In the Land of Invented Languages
In the Land of Invented Languages: Esperanto Rock Stars, Klingon Poets, Loglan Lovers, and the Mad Dreamers who Tried to Build a Perfect Language. Arika Okrent. New York: Spiegel & Grau, 2009. 342pp. $26.00. ISBN 978-0-385-52788-0.
Reviewed by Harley J. Sims
[This review originally appeared in Mythlore 29.1/2 (#111/112) (2010): 176–79.]
At first glance, Arika Okrent’s In the Land of Invented Languages (ILIL) seems a long overdue gift to conlang (constructed language) enthusiasts and their burgeoning field. Till now, only Umberto Eco’s Search for the Perfect Language (1995) and Marina Yaguello’s Lunatic Lovers of Language (1991) have provided anything like detailed surveys, and while Eco ignored what he calls “fictitious languages,” Yaguello’s treatment is primarily of the earliest examples. Reportedly five years in the making, ILIL makes for a chic-looking volume, its jacket promising a “lively, informative, insightful examination of artificial languages” written by a young Ph.D. who herself holds a first-level certification in Klingon. Upon closer examination, however, it becomes difficult to tell whether ILIL is a wolf in sheep’s clothing or the opposite. Its original subtitle (changed to Adventures in Linguistic Creativity, Madness, and Genius in the 2010 paperback edition), wacky artwork, and endorsement reviews make it clear that ILIL is intended to provide a cheeky look at a quirky subject, and in that respect, at least, it fully delivers. Written in the first-person, ILIL offers a combination of anecdotes, research, and assessments, loosely arranged and presented as a single line of inquiry. Witty, opinionated, and occasionally vulgar, the book is intended above all to amuse, frequently through mockery, and should be approached with caution by anyone with an earnest regard for its subject matter.
Through twenty-six chapters, ILIL considers the phenomenon of deliberate language creation, especially the creation of languages intended to improve upon natural ones. It is a process Okrent entitles “The History of Failure” in Chapter Two, a rubric that also sums up her thesis and orients her treatment of the language inventors themselves. The appendices to ILIL list some five hundred such languages and their designers, as well as a small number of sample passages and resources. For the most part, however, ILIL is dedicated to exploring only six of them, and the emphasis of its treatment is on the humorously tragic. Ranging from John Wilkins (Philosophical Language) through William Bliss (Blissymbolics) to John Brown (Loglan), ILIL details the eccentricities, neuroses, and missteps of artificial language’s “mad dreamers” over the last three hundred and fifty years or so, encouraging the reader not only to see them all as failures, but also to wonder whether the failure lay with the language or the inventor. Technical analysis of the languages is secondary; they are assessed primarily in the context of the inventors’ own claims and intentions, such as L.L. Zamenhof’s desire that Esperanto become a lingua franca of peace, and Suzette Haden Elgin’s wish for Láadan to express a distinctly female experience. Interspersed amidst the various biographies are some interesting factoids, including the existence of “native” Esperanto speakers (those taught from infancy by fluent parents), and Winston Churchill’s advocacy for Basic English.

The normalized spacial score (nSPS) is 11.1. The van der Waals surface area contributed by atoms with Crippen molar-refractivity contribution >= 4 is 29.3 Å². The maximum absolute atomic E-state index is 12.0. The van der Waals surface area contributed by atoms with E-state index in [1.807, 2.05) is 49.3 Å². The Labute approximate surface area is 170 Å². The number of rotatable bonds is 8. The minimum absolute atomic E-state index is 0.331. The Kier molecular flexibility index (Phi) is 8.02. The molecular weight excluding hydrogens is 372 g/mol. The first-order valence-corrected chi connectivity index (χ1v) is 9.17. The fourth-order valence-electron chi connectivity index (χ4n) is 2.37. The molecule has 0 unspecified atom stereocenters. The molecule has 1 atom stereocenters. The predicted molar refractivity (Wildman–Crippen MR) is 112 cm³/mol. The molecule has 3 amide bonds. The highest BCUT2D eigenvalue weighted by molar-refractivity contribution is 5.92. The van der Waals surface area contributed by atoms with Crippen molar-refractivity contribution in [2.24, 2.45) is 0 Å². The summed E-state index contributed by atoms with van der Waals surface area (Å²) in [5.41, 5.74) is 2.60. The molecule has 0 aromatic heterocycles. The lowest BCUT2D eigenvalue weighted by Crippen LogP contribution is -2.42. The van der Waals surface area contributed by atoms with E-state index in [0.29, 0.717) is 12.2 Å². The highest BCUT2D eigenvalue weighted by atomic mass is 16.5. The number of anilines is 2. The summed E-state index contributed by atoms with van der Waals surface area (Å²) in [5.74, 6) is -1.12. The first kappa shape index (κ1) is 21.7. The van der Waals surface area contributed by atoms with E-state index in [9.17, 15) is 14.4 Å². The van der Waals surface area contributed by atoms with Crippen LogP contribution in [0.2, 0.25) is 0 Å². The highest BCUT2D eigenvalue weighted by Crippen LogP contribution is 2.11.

Serving as a tour bus of sorts about the land of invented languages is Okrent’s own study of Klingon, anecdotes about which begin and end the book. The choice seems calculated, as the innermost chapters reveal she is actually more studied and proficient in Esperanto. Taking care to announce that she is not a follower of the Star Trek franchise, Okrent justifies the choice of languages thus:
[T]he lessons the Klingon phenomenon can teach us about how language does and doesn’t work (trust me on this), can be fully appreciated only in the context of the long, strange history of language invention, a history that encompasses more than nine hundred languages created over the last nine hundred years, a history of human ambition, ingenuity, and struggle that, in a way, culminates with Klingon. (10)